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Inventory

Review your existing bicycle and pedestrian count program and create an inventory.  In addition to transportation staff, reach out to parks departments, business districts and health departments in your area.  All are potential data collectors.   

As data sources are found, categorize them into permanent count stations and short duration counts: 

  • Short duration counts can be from one hour to multiple months and can be collected by hand or machine. 
  • Permanent count stations are automated counters that count continuously 24-hours per day for at least one year at a given location.

Below are the essential questions to ask:

  • Where are they counting?  
  • What are they counting? 
  • What technology do they use?
  • How long have they been counting there?  
  • When, how often, and for how long do they count?
  • Are these intersection counts or counts on a road or path segment?
  • Has count accuracy been evaluated? 

Once you have inventoried the count data, the next step is to assemble it into one useable format. Multiple regions are working on web-based bicycle and pedestrian clearinghouses which can share and accept data.  Examples of these are shown under resources, below. 

Resources

The Minnesota Department of Transportation published a report in 2013, which describes its inventory of the state’s bicycle and pedestrian count programs and offers recommendations.

The Los Angeles metropolitan area has a bicycle count data clearinghouse which recommends manual count formats, allows partner agencies to upload data and makes the data publicly available.

In the Philadelphia metropolitan area, the Delaware Valley Regional Planning Commission (DVRPC) provides online access to its bicycle and pedestrian counts.

Similarly, Arlington, Virginia offers access to their count data through an online site which allows data to be sorted by weather and time.

Many other jurisdictions are offering their bicycle and pedestrian count data in various formats online.  Below is a partial list:

•    Boulder, Colorado
•    Minneapolis, Minnesota
•    New York City, New York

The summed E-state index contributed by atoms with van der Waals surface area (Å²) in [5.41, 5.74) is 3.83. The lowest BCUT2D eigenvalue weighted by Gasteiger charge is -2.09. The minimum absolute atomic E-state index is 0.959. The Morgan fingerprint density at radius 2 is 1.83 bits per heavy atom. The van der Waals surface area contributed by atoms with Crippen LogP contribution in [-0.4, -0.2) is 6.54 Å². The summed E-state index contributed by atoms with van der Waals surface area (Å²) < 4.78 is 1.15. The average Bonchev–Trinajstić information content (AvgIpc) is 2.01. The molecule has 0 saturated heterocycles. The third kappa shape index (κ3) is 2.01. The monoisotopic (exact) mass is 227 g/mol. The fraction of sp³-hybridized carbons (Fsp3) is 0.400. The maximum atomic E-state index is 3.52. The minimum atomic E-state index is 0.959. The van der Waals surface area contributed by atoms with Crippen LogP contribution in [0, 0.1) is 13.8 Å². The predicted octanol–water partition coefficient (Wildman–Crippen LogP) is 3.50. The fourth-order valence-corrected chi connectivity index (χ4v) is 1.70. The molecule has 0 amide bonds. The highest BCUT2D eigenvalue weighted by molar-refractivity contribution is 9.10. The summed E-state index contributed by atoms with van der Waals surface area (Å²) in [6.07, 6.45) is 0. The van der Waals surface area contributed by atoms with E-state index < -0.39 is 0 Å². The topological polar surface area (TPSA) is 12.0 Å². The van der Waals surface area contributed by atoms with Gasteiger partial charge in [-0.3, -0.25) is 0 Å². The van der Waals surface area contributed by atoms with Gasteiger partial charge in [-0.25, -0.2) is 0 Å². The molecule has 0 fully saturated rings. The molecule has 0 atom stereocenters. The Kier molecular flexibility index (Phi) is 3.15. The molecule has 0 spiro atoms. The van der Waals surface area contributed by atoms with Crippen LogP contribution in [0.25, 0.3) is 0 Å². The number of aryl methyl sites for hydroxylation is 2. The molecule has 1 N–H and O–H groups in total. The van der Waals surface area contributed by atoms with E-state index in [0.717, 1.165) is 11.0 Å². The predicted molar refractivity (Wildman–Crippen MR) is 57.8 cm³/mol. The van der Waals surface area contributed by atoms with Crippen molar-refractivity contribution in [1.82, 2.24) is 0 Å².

•    Portland, Oregon
•    Seattle, Washington

Unfortunately, many of the sites above to do not show all of the count data available in a given city or region.  For example, the Boulder site only shows short-duration bicycle and pedestrian counts collected as part of the regularly motor vehicle counting program, and does not provide access to data from their many permanent bicycle count stations. 

For this reason, more efforts on creating centralized data clearinghouses for bicycle and pedestrian count data are needed.  To that end, the National Institute of Transportation and Communities (NITC) has assembled a pooled-fund of local, regional, state and federal agencies, which will create an online national data archive for non-motorized traffic count data.  Work on the archive is scheduled to start in March 2014.  For more information, contact Hau Hagedorn.

 


GUIDANCE FROM THE TRAFFIC MONITORING GUIDE 2013, SECTION 4.4.1

The review of existing continuous counts should review and assess the following: 

Overall Program Design

  •  Existing monitoring locations and why they were chosen.
  •  Existing equipment and any noted performance/accuracy limitations.
  •  Who is using existing data, and for what decisions?
  • Is the existing data sufficient? If not, what are the additional needs and their priorities?
  •  If there is no existing data, who would like data and for what decisions?

Traffic Patterns

If existing continuous count data is available, it should be analyzed to determine typical traffic patterns and profiles:

  •  How do counts vary throughout the day?
  • How do counts very by day of week?
  • How do counts very by month or season?
  • How do counts vary for inclement weather and other special events?